Justin Cronin’s The Passage is nothing if not ambitious.
Beginning in the near future, a research team in the jungles of Columbia make a startling medical discovery. The government sees great potential, and begins human trials, recruiting from among the inmates on death row. Special Agent Wolgast, assigned this job, draws the line when he is asked to pick up an orphan girl.
The experiment all goes horribly wrong, and the book skips a hundred years into the future where a small colony of survivors struggle to make lives for themselves, battling the virals that have taken over what they know of the world outside.
Its easy to dismiss yet another post-apocalyptic novel, but there are equal parts of the sublime and ridiculous here. Certainly Cronin has created a well-realised vision here. The world is clearly painted word-by-word on the page, deft and assured. The characters – with all their imperfections – are engaging and, well, human.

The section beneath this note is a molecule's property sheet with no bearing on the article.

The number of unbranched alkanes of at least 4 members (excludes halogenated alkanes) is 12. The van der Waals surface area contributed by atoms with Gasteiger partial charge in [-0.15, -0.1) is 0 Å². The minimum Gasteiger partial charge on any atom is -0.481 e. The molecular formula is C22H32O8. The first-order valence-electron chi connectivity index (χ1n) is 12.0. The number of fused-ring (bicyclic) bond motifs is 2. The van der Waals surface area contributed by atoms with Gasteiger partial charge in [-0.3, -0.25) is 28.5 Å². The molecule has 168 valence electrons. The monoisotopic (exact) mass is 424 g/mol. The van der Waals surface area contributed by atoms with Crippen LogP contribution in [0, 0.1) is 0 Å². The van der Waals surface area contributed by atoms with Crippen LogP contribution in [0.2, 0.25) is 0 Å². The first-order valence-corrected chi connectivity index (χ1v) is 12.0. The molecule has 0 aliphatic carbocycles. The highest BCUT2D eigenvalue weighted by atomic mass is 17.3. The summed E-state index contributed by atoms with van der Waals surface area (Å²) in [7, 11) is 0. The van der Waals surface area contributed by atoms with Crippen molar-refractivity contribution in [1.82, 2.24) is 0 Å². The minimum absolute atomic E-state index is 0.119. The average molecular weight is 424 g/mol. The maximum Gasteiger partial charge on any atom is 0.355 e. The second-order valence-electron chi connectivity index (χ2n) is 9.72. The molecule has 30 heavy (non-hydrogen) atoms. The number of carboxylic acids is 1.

But this is just soooo long. It took me weeks to read, and what felt like a leviathan effort to finish. The attempt to cover such a long space of time is confusing at times, and in the first 100 – 200 pages jumps around so much that you wonder what you are reading and where it is all leading.
Aspects of the plot that result in characters believed dead being alive also served at times to irritate me. They occur too often to be effective.
And all this may occur again – it turns out The Passage is book one of a trilogy. This helps me to understand why so many things remain a mystery – some of which caused great irritation during my reading. Perhaps it would have been better if I had known this beforehand.
Although there are several oblique and fuzzy references to it during the novel, the meaning of the title itself is unclear. Best guess is that the passage represents the walkway between human and inhuman – clearly Amy is the passage, and this is not only what she does, but also what she is. You’ll need to read to understand! And I would suggest you read, I think you have to decide for yourself. And as much as this exhausted and frustrated me at times, I haven’t ruled out reading the next two.